Hydrogen effects by in-situ nanoindentation
Understanding hydrogen-microstructure interactions in metallic alloys and composites is a key issue in the development of low-carbon-emission energy by e.g. fuel cells, or the prevention of detrimental phenomena such as hydrogen embrittlement. We develop and test infrastructure, through in-situ nanoindentation and related techniques, to study independently hydrogen absorption and further interaction with trap binding sites or defects and its effects on the mechanical behavior of metals.
Mechanical degradation of materials due to hydrogen is a problem causing significant worldwide losses. The mechanisms leading to the material failure initiate at the atomic scale with hydrogen absorption and further interaction with trap binding sites or defects, ranging from vacancies or interstitial atoms to dislocations, grain/phase boundaries or precipitates. Nanoindentation is a valuable technique to study independently such mechanisms due to the small volume probed. Even more, in-situ testing while charging the sample with hydrogen prevents the formation of concentration gradients due to hydrogen desorption.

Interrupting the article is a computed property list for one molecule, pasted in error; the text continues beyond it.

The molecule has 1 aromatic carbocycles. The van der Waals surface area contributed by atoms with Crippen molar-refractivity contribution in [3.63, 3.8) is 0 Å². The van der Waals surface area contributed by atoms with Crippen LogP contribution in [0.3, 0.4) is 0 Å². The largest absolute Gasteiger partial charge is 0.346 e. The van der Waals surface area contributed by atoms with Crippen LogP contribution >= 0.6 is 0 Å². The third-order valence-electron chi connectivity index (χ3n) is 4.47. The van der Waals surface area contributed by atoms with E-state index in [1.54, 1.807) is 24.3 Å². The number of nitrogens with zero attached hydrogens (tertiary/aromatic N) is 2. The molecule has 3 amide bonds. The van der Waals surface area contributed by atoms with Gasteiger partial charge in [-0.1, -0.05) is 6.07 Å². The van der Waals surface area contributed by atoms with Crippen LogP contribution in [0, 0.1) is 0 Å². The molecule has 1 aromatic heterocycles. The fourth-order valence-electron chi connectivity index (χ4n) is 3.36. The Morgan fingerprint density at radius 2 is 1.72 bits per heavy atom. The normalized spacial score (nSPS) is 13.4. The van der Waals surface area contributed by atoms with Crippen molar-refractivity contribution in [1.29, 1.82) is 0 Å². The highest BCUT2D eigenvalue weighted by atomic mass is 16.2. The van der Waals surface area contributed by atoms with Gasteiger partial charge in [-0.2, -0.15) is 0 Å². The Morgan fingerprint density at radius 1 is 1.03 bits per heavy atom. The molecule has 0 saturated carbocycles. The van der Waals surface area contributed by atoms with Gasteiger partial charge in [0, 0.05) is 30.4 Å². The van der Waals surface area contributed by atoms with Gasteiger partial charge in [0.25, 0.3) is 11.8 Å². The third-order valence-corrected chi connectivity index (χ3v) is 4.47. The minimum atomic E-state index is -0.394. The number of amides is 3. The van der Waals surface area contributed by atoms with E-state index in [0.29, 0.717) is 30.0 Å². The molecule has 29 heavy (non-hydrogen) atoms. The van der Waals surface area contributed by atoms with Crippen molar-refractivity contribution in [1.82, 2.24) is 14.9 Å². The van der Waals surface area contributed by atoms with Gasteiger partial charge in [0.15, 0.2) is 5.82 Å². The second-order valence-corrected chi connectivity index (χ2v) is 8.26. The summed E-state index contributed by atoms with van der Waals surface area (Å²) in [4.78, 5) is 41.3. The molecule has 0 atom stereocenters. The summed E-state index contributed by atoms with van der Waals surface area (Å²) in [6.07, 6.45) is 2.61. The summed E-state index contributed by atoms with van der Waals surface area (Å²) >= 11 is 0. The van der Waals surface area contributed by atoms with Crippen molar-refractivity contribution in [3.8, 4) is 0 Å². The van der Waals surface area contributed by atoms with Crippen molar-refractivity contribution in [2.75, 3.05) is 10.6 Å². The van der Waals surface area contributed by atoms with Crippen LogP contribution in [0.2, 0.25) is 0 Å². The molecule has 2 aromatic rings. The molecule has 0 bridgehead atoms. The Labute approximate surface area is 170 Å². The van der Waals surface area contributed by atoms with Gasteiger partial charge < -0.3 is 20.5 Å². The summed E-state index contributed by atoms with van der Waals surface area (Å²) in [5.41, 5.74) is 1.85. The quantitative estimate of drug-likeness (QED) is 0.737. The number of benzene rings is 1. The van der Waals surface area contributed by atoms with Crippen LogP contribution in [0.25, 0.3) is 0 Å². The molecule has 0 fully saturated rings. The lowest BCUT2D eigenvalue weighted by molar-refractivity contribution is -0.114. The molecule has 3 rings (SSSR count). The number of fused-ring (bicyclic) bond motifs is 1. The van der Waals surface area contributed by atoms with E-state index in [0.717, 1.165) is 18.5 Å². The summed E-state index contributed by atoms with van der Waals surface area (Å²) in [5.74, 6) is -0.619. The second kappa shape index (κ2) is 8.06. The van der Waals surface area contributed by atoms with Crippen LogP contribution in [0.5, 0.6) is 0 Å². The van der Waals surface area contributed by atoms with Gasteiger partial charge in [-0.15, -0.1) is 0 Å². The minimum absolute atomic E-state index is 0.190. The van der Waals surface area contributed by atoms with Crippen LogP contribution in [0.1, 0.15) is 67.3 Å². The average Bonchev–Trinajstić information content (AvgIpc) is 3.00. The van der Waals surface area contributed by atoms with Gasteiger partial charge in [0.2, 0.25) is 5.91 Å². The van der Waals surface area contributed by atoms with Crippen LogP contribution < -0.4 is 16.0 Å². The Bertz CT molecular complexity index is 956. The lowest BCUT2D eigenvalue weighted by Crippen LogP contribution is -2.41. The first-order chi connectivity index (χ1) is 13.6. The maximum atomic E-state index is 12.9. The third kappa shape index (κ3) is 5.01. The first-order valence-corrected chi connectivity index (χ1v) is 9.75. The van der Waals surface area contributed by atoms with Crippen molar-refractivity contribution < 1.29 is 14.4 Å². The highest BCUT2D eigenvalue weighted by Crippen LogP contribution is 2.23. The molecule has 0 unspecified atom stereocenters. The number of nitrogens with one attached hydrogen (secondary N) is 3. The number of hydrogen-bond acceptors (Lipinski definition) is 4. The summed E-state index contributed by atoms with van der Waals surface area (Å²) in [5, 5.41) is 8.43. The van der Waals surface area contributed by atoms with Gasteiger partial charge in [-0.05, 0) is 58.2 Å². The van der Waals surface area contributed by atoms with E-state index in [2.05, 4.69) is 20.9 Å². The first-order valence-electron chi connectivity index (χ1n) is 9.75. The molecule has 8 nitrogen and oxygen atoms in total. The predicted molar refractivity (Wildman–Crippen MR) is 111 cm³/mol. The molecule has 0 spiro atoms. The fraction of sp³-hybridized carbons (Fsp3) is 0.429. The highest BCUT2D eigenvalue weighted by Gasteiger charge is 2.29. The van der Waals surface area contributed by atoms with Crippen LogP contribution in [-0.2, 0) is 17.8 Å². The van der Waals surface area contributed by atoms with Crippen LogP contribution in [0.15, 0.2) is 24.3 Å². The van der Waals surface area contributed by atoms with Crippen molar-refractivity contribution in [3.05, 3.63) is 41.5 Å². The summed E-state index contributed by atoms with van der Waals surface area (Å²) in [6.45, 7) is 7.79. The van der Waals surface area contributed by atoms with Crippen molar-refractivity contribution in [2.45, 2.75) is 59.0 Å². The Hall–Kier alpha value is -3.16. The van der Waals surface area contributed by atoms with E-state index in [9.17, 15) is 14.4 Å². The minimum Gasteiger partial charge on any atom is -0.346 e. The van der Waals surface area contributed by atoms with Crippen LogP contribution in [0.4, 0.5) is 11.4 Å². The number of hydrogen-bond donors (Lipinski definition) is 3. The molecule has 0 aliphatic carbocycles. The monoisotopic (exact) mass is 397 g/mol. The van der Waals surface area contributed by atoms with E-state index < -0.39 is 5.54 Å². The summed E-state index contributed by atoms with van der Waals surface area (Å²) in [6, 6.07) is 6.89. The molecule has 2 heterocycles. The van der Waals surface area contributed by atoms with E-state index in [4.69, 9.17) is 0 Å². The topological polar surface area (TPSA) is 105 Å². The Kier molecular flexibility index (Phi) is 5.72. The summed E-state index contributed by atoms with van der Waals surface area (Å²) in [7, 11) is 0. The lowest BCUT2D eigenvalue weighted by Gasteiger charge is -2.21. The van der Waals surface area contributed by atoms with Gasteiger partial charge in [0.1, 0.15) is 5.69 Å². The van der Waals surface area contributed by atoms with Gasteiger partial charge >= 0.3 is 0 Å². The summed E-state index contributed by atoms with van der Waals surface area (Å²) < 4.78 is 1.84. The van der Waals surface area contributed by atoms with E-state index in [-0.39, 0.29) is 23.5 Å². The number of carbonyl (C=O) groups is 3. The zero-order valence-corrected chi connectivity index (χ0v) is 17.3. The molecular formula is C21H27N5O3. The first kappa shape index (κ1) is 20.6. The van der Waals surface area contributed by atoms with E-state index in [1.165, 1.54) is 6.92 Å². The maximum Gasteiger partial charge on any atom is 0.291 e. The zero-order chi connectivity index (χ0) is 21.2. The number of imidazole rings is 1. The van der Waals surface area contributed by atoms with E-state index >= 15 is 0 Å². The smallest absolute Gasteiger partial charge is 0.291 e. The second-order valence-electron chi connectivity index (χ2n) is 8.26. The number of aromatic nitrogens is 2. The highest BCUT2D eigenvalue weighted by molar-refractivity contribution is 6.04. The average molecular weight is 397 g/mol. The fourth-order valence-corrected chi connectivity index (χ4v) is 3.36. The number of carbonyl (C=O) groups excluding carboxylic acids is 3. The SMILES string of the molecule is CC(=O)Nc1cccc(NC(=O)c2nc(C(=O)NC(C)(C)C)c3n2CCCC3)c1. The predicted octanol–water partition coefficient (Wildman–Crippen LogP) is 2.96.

Two custom electrochemical cells were built to charge the sample with hydrogen while nanoindenting: “front-side” charging with the sample and the indenter tip immersed into the electrolyte, and “back-side” charging where the analyzed region is never in contact with the solution. Both approaches have advantages and disadvantages that we test during the study of the hydrogen effect on incipient plasticity and general mechanical behavior of iron alloys by nanoindention prior, during and after hydrogen charging. For instance, in bcc Fe-Cr alloys with a low dislocation density, a reduction in the pop-in load indicating the yield point with the increase of hydrogen content and formation of multiple pop-ins during nanoindentation provides evidence for the decrease in the resolved shear stress and enhanced dislocations nucleation.